Deconstructing the History of Violence: Symbol, Psychedelics, and Soma, in Exploring Core Traumatic Experiences within a Multi-Abuse Community
Today both psychedelics and body-based trauma research are having a renaissance. Books like Michael Pollan's How to Change Your Mind and Resmaa Menekam's Grandmother's Hands currently top the New York Times bestsellers list, suggesting separate roads toward the healing of trauma. This paper focuses on where these roads converge, arguing that the dis-integration of implicit and explicit memories within the body, through the use of body based psychedelic-psychotherapy, has the potential to deconstruct existing PTSD narratives that often trap survivors within what Allan Young called "an affliction through which pain and fear colonize and degrade the sufferer's life-world."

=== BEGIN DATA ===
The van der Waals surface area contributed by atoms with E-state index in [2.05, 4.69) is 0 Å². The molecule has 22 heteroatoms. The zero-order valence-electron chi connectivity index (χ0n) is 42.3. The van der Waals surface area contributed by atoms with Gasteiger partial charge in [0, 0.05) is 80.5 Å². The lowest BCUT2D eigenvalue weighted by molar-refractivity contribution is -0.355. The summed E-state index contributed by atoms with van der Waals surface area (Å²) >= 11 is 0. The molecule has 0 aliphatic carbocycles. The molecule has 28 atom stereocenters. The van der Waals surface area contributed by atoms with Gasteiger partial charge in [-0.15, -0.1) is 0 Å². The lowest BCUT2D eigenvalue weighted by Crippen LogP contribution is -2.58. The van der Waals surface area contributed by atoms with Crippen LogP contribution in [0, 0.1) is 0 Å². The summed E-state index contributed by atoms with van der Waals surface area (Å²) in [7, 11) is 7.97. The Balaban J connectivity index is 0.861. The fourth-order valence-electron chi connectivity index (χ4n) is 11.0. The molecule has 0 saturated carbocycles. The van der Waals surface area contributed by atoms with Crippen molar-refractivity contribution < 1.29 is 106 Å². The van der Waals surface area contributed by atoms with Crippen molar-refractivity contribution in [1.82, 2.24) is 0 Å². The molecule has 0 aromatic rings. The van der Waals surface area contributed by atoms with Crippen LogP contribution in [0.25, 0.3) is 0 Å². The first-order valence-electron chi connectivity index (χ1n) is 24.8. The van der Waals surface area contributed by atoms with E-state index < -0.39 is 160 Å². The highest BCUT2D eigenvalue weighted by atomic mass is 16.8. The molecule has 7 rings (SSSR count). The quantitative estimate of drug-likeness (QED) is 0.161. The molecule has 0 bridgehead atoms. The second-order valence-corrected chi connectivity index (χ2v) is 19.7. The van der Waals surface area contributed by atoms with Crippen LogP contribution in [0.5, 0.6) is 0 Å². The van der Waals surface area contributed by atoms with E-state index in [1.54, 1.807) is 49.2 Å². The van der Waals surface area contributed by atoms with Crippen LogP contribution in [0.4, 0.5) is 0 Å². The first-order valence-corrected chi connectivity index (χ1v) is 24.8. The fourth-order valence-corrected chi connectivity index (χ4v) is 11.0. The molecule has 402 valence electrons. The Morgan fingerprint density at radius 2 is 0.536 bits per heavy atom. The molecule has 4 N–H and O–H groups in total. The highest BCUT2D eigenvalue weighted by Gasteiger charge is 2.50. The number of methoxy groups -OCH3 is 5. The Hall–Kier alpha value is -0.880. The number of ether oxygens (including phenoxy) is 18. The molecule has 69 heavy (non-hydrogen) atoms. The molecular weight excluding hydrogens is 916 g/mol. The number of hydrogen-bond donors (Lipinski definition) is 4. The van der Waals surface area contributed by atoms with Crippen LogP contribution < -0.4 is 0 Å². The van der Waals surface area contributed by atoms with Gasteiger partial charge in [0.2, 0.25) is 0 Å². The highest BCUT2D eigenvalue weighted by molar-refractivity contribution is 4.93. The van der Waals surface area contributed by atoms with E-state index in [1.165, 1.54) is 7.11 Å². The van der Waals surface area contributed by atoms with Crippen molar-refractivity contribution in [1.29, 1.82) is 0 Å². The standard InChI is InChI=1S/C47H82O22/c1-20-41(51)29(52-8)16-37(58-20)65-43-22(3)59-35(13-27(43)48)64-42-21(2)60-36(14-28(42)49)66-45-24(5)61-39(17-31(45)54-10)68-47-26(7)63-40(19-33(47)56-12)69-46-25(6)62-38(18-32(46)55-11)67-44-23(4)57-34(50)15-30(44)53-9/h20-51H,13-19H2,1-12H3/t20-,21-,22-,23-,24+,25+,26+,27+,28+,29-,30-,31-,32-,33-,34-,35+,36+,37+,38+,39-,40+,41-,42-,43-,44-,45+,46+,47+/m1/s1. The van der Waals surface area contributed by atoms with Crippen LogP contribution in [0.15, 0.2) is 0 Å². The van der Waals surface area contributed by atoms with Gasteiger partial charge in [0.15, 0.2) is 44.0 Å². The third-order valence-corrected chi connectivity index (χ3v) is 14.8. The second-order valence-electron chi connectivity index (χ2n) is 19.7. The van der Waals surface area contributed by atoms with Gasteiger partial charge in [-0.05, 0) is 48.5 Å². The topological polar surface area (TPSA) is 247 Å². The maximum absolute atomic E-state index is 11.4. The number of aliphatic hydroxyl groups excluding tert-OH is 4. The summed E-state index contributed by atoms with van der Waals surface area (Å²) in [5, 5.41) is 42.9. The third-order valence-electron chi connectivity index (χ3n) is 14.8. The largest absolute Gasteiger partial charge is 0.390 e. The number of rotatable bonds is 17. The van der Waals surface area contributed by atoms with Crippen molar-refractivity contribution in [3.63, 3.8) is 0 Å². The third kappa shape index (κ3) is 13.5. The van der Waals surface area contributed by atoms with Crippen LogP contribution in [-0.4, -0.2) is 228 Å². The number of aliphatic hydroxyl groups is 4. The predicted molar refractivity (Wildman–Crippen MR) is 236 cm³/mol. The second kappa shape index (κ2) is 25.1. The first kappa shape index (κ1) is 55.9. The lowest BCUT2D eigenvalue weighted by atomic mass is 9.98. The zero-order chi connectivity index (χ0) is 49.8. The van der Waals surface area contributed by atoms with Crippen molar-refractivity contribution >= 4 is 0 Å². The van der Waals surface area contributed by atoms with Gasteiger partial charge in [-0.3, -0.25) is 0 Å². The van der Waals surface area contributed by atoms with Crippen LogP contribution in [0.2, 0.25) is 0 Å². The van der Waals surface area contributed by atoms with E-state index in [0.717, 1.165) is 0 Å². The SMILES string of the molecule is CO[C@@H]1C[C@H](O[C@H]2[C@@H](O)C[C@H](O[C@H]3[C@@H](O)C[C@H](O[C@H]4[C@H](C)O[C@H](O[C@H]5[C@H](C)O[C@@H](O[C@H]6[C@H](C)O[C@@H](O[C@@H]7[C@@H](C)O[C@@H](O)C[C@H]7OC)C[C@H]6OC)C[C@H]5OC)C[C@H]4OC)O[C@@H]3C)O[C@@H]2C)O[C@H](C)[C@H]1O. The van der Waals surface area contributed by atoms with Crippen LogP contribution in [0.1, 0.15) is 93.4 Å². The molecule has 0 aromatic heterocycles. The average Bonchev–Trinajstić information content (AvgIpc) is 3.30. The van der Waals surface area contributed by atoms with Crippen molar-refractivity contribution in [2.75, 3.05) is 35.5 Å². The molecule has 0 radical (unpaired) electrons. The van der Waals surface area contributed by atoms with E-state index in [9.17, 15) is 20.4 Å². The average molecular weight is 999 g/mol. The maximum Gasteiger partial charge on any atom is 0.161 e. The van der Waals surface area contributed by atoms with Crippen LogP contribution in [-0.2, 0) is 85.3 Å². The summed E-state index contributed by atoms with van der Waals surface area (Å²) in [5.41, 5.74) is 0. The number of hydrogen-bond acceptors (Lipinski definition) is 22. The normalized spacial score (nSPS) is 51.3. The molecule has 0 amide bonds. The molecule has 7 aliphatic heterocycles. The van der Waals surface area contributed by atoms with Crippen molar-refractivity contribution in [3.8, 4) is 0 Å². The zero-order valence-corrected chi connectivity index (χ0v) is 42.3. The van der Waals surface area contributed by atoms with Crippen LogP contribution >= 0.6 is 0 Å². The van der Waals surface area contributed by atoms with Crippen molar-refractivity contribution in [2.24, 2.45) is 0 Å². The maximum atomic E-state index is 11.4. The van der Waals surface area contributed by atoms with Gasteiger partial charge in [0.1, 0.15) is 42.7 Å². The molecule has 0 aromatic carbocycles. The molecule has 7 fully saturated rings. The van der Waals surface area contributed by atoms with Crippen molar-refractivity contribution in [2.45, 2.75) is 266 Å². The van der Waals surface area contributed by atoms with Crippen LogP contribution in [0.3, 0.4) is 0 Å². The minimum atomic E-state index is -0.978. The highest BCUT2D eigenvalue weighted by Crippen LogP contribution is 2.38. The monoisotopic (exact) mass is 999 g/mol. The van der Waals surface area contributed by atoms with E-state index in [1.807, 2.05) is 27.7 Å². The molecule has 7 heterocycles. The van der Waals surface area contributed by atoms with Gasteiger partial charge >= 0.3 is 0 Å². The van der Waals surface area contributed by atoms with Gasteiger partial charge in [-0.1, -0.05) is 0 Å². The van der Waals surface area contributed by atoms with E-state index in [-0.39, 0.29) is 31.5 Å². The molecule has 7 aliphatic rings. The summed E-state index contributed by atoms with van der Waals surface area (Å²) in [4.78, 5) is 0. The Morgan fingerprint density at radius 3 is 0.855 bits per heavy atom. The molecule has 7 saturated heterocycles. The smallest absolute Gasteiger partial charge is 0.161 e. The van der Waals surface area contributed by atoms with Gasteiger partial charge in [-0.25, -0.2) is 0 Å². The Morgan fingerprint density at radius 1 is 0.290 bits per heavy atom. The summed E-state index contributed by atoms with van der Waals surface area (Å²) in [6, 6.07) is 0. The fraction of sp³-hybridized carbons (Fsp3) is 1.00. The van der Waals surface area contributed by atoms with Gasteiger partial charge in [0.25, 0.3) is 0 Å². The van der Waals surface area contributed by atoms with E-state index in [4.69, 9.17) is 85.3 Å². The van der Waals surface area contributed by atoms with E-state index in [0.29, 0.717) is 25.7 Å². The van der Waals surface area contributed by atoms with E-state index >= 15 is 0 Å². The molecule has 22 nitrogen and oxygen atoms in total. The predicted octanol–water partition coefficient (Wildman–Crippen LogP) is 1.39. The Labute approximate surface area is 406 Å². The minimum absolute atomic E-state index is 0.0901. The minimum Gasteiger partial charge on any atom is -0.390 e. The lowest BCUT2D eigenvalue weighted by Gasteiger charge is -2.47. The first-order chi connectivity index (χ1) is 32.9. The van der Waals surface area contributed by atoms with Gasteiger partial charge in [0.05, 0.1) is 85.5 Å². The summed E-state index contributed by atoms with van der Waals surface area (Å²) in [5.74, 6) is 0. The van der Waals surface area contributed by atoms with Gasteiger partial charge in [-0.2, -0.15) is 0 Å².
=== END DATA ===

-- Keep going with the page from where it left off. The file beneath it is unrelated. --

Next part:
This research focuses on a small, but influential, healing community whose practices evolved over decades, in private homes, halfway houses and the Los Angeles County Jail, with the intention to self-treat the wounds of racism, gang violence, poverty, and sex-trafficking. The result is a healing modality that caters to the unique mental health needs of its’ underserved, undermined, and highly traumatized populace, by engaging core traumatic experiences somatically, potentiated by 3,4-Methylenedioxymethamphetamine (MDMA) and Psilocybin, revealing the mindful body's capacity to heal the embodied mind.